Koizumi rocks Japan vote
The hip, charismatic, reformist Prime Minister Junichiro Koizumi won an overwhelming victory in yesterday's parliamentary elections, as his Liberal Democratic Party* won 296 of the 480 contested seats in the lower house of the Diet. Including the seats of the parliamentary allies in the Komeito (Clean Government) Party, the LDP now commands a 2/3 legislative majority, enough to overcome obstructionism. See Washington Post. Since I've become a hardened skeptic of Japan's capacity to enact substantial reforms after seeing past such efforts crash and burn, I'll wait and see.
* As I used to tell my classes, the "Liberal Democratic Party" is like the "Holy Roman Empire": It is neither liberal nor democratic nor a real party, but just a loose amalgam of factions with a vested interest in preserving the business-dominated status quo. After the financial crises of the early 1990s, a large portion of the LDP broke away and formed a new party.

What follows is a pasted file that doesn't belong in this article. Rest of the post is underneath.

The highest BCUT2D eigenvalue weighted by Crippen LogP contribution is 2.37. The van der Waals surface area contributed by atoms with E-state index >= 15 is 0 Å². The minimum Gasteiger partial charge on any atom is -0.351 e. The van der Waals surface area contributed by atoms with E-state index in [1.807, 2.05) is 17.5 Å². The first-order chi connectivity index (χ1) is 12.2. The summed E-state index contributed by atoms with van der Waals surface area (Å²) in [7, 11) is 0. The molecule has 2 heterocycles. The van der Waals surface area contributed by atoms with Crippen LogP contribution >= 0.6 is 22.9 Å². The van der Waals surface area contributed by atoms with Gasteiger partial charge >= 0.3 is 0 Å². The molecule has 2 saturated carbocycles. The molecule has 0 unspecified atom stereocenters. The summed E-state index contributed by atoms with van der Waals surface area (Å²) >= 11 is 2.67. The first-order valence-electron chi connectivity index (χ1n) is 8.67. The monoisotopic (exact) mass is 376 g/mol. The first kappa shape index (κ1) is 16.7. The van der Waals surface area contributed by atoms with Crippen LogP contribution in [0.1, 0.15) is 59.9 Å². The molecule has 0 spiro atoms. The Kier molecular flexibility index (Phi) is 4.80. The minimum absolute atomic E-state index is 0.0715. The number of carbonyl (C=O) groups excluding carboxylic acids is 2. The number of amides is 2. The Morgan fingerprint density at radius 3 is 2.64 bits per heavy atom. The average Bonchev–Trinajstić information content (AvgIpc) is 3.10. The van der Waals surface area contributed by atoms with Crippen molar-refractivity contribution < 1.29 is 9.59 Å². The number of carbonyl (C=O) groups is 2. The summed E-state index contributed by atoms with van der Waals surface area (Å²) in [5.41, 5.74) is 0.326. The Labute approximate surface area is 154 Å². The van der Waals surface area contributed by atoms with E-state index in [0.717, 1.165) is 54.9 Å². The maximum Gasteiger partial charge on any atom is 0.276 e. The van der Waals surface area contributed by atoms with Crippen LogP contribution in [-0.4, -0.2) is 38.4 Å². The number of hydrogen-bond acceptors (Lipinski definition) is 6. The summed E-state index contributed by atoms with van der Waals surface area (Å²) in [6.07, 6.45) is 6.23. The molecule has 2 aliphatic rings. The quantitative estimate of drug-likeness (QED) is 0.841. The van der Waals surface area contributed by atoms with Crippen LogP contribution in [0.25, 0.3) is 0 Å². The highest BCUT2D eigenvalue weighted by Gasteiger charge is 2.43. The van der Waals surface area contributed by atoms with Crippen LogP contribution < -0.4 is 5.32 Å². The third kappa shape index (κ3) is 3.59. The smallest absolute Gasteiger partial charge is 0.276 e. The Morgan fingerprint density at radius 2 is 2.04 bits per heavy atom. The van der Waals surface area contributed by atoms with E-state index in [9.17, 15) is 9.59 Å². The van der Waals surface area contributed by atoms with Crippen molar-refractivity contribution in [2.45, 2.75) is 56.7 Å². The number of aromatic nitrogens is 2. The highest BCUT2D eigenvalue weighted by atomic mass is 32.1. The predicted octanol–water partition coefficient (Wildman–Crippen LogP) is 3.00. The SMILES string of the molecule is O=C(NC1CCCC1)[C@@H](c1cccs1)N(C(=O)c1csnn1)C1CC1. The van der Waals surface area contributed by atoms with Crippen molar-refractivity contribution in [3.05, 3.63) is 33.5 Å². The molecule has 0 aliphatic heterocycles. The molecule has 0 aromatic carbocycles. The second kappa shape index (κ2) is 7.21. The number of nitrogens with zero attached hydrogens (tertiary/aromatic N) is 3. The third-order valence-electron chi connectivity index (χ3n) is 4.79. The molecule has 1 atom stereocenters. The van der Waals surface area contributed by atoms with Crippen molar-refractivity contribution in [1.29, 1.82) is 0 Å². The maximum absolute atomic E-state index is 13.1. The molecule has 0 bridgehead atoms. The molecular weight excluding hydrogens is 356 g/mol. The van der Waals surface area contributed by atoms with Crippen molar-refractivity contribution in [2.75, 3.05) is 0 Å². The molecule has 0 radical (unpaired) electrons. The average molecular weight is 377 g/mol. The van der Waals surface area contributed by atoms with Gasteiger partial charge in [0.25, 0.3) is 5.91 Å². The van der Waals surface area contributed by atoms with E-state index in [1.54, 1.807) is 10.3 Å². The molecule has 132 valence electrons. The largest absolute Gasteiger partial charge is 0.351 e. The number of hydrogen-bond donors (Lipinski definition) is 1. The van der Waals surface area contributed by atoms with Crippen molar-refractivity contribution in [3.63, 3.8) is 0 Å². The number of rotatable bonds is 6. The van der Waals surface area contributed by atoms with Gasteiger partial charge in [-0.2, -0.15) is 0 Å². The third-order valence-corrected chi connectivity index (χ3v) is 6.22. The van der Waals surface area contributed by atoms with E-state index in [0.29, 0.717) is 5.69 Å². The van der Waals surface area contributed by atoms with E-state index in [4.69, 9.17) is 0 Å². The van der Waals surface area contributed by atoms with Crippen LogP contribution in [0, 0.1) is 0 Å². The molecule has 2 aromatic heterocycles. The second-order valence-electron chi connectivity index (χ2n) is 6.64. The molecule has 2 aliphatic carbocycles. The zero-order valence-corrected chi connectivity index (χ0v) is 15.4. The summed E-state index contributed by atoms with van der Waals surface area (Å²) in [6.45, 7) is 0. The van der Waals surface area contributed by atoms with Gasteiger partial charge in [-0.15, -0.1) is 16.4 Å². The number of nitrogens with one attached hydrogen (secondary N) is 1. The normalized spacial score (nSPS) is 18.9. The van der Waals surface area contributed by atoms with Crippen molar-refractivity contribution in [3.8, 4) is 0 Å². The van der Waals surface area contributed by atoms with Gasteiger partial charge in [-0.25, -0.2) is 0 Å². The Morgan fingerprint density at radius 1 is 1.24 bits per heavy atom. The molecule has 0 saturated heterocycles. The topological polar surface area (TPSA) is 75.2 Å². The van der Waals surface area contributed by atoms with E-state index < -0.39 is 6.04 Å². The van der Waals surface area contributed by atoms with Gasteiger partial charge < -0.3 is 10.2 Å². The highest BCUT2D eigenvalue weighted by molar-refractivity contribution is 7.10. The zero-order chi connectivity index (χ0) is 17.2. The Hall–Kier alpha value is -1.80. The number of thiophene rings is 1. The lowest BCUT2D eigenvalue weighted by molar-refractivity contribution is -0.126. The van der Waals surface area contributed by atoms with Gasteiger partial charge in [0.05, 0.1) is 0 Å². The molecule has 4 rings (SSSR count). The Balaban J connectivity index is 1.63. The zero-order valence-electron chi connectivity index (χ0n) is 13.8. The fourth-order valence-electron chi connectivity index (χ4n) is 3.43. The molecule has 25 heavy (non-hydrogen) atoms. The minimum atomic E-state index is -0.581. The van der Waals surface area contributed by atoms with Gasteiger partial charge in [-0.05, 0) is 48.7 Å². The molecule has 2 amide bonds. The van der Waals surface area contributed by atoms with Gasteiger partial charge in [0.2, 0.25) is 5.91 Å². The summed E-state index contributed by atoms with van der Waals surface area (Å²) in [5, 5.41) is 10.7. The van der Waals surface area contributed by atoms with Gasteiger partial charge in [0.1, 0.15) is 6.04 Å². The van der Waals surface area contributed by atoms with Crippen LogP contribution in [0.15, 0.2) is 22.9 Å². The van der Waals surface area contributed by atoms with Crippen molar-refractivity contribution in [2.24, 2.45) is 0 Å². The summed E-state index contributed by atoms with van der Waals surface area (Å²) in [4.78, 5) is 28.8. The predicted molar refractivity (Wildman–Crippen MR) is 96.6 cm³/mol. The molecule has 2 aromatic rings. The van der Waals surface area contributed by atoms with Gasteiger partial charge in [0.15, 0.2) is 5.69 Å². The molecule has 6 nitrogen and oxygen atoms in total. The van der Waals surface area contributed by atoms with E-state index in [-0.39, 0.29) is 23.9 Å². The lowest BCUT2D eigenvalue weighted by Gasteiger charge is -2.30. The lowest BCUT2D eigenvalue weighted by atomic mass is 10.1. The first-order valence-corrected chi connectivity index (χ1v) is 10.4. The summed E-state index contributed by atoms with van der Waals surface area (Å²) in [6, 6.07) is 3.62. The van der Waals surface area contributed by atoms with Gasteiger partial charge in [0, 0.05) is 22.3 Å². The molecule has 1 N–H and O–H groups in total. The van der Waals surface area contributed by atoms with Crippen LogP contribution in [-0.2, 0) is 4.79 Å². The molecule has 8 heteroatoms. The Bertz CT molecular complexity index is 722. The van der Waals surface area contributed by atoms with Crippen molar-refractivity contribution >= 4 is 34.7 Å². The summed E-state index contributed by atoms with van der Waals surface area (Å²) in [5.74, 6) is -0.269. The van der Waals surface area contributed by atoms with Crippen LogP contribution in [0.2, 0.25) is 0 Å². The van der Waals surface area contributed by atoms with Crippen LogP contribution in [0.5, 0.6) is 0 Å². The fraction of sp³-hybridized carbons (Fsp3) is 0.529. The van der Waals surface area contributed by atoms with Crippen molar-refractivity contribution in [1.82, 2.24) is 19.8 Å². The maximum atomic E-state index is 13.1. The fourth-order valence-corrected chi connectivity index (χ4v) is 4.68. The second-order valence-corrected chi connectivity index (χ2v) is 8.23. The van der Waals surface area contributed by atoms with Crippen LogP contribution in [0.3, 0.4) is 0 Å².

Mubarak mocks Egypt vote
As expected, Egyptian President Hosni Mubarak won "reelection" by a landslide, but those results probably don't mean much since thugs working for his official party had been repressing political opponents, and may have been tampering with ballot boxes. Some observers would call Mubarak's regime hypocritical in its feeble pretense at upholding free democratic norms, while others would say that going to all that trouble just to placate pro-democracy critics is itself a sign that democratic norms are carrying at least some weight. That is a good example of the old adage of "Hypocrisy is the tribute that vice pays to virtue." The U.S. government will have to tread carefully in reacting to this election, because the Bush foreign policy has become so strongly focused on promoting democracy in the Islamic world. Either praise or criticism could backfire by angering nationalist forces. Oddly, the Carter Center has not been monitoring the Egyptian electoral process, although they have been paying a lot of attention to Liberia lately.